Roberto De Zerbi (Brighton)
This selection – alphabetically first but meritocratically last – could just as easily have been Mikel Arteta, Steve Cooper, Thomas Frank or Erik ten Hag. But De Zerbi carries it, and with good reason. Ordinarily, arriving after the start of the season would be enough to rule him out of lists such as this, but strangely, in this case it fortifies his position in it. His appointment in September left him plenty of time to work, but more than that, the manner in which he has inculcated a style change in between matches, most particularly solving a goalscoring problem that has dogged Brighton for years, make him impossible to leave out. Watching Brighton at any point during any game, it’s clear that the players know their jobs as individuals and a collective and stick to them in all circumstances against every opponent. On the face of things, this looks a brave plan – different opponents have different strengths and weaknesses – but in reality it makes perfect sense, because De Zerbi formulated it.
Pep Guardiola (Manchester City)
We can’t fete Pep Guardiola without noting that every team he’s ever managed has had the best players in its league, but his ability to extract the most from elite-level players is sensational – they know if they sign for him they will improve and win. In the early part of this season, it looked like the obsessiveness which drives that process was beginning to grate on them, but that is forgotten now, a tactical innovation pushing the game on and leaving the rest rummaging for an antidote. It is not unamusing that this move to three at the back involved the penetrating realisation that defenders who can defend are useful, but four attacking midfielders behind Erling Haaland, with two technical, powerful holders pushing up behind them, is no joke whatsoever.
Eddie Howe (Newcastle)
In August, Newcastle and Manchester City drew 3-3 in a match that remains one of the season’s best, and it was that afternoon Newcastle established themselves as a force, tearing about the pitch with intensity, invention and intelligence. It is fair to say that Bruno Guimarães and Alexander Isak are just good players, the best available to Howe at this point and at the club because of the change in circumstance more than the change in manager. But it is Howe who has drilled one of the league’s meanest defences, Howe, who is responsible for some of its most egregious gamesmanship, and Howe who converted Joelinton from punchline striker to midfield machine. It’s hard to imagine anyone could have done a better job, not even Guardiola, and there’s no higher praise than that.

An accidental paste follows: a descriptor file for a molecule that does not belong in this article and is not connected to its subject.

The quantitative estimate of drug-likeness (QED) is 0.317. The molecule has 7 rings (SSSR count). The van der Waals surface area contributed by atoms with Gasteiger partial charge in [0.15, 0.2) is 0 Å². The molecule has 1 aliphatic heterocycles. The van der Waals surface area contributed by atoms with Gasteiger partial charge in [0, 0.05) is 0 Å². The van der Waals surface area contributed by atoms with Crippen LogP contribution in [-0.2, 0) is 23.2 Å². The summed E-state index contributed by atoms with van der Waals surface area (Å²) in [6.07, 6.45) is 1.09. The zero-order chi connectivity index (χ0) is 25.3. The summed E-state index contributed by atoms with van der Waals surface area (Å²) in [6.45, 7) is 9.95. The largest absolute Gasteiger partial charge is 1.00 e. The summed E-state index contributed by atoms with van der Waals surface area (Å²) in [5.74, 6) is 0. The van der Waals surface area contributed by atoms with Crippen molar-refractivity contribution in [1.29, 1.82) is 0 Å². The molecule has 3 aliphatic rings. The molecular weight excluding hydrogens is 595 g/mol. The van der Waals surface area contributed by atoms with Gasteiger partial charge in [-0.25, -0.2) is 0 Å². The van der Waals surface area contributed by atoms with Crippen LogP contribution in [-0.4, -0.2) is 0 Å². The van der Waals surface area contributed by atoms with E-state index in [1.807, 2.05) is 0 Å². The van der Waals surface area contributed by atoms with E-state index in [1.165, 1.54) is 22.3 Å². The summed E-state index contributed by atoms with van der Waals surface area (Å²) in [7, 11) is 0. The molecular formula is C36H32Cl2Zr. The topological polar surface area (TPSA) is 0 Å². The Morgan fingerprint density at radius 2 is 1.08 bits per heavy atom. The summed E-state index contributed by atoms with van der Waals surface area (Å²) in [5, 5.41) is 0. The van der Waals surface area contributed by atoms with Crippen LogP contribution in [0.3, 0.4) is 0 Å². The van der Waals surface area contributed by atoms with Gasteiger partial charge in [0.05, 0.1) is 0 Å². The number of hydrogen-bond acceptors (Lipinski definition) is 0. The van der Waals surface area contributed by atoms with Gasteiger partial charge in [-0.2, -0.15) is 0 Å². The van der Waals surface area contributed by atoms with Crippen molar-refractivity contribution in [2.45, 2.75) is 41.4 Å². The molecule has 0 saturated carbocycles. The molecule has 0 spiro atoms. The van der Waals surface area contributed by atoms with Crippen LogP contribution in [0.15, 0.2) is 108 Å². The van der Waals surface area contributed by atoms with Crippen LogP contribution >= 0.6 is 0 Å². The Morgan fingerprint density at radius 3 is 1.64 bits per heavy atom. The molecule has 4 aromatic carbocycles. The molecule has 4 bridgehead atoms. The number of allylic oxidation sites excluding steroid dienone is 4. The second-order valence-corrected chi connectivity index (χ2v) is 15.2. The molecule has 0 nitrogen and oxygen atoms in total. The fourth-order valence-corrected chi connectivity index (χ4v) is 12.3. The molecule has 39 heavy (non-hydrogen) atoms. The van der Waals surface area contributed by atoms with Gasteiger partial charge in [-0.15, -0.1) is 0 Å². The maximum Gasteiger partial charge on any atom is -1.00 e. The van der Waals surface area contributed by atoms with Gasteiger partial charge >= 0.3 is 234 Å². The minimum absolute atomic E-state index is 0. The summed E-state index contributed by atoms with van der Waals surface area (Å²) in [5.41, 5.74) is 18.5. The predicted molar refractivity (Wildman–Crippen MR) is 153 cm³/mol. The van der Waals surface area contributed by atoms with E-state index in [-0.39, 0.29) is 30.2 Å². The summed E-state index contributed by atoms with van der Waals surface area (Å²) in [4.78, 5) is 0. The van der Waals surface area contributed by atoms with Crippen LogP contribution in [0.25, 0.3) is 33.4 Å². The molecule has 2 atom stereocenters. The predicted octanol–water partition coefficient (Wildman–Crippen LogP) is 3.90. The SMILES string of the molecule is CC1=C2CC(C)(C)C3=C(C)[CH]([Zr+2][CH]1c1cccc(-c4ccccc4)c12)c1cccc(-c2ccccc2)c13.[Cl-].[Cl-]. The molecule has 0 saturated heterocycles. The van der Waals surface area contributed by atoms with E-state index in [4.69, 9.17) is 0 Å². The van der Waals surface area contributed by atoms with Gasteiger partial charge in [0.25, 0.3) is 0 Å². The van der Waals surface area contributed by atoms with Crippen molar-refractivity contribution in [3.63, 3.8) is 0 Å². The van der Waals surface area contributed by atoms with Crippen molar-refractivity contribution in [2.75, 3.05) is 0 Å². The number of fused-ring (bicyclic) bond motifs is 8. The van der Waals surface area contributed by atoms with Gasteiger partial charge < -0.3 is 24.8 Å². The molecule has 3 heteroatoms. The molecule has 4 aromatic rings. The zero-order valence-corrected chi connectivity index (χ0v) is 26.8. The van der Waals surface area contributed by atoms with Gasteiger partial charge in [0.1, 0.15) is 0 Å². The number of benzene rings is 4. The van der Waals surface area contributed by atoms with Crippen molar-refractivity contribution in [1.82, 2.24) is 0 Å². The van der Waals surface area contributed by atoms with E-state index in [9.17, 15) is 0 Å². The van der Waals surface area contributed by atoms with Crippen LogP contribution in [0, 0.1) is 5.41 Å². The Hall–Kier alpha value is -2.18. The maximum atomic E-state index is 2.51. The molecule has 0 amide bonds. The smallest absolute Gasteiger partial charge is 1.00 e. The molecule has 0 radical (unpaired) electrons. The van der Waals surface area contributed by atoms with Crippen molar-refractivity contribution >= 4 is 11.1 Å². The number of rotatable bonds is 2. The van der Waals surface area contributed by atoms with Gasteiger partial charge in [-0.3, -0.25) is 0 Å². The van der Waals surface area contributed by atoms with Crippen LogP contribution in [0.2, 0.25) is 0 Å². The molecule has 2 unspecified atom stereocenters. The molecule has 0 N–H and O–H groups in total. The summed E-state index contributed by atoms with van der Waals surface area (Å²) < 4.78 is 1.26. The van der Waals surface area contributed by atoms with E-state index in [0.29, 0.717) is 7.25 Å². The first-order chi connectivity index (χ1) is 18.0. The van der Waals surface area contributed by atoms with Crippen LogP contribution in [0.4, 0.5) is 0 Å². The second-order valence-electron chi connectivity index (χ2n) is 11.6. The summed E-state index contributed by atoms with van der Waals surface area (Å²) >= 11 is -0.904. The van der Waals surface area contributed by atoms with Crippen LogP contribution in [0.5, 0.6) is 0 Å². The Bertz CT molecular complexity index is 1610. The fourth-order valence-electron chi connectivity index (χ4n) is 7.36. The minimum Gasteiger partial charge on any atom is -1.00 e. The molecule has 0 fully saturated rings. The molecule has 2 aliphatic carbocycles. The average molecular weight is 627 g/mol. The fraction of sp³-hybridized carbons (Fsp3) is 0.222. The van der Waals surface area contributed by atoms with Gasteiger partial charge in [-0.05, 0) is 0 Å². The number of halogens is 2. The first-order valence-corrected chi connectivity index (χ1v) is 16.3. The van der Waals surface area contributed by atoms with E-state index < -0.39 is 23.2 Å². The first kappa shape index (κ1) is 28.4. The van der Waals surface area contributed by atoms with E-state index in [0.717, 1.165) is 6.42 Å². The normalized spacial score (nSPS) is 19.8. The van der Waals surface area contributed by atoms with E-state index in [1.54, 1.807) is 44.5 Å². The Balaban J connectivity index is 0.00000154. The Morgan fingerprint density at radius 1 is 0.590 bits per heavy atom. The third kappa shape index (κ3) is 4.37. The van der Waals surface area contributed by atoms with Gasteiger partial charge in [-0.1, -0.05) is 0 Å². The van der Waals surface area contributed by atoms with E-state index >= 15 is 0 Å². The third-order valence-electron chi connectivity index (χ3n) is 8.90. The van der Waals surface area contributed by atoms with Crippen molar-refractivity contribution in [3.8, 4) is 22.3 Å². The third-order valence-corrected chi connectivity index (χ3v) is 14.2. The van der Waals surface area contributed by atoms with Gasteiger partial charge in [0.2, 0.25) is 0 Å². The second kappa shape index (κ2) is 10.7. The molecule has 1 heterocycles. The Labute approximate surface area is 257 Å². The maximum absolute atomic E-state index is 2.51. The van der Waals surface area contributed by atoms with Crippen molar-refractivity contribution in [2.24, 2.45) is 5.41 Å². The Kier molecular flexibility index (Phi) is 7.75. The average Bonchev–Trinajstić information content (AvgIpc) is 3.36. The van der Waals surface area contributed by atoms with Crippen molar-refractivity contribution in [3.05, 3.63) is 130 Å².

Gary O’Neil (Bournemouth)
“I feel sorry for the fans, I feel sorry for the players, to be honest with you, because at the moment we are just a bit underequipped at this level.” So said Scott E. Parker after Bournemouth were hammered 9-0 at Anfield – a result several orders of magnitude better than his cardigan – and he was sacked shortly afterwards. And though it feels strange to start a manager’s entry with a quotation from his predecessor, it tells us plenty about the situation Gary O’Neil walked into: no one thought Bournemouth had a chance of staying up, not even the bloke handsomely rewarded to make it happen. O’Neil, though, thought differently, settling into his first appointment with two wins and four draws, first stabilising his defence, then doing just enough with the attack to ensure his team stayed up comfortably. “The levels” were not, as Parker thought, “far too big” – and O’Neil is the reason why.
Marco Silva (Fulham)
Before the season started, there was no reason to think Fulham might stay up, but now a quick look at the relegation battle appears to explain why they have: none of Leicester, Everton and Leeds should really be involved, given the quality they have. Except Marco Silva’s men have neither spent nor ended the season hovering just above them, their safety in no way predicated on felicitous failures elsewhere. Rather, they began with a creditable draw against Liverpool and continued in that vein until the end. Even in defeat, Fulham have performed – of their 16 league defeats, only three have been by more than one goal – thanks largely to Silva’s organisation and mentality. He was helped by excellent decisions in the transfer market, his midfield revitalised by the cheap acquisitions of Andreas Pereira and, in particular, João Palhinha, while Bernd Leno, Willian and Issa Diop have also been big successes. The challenge now is to keep it going.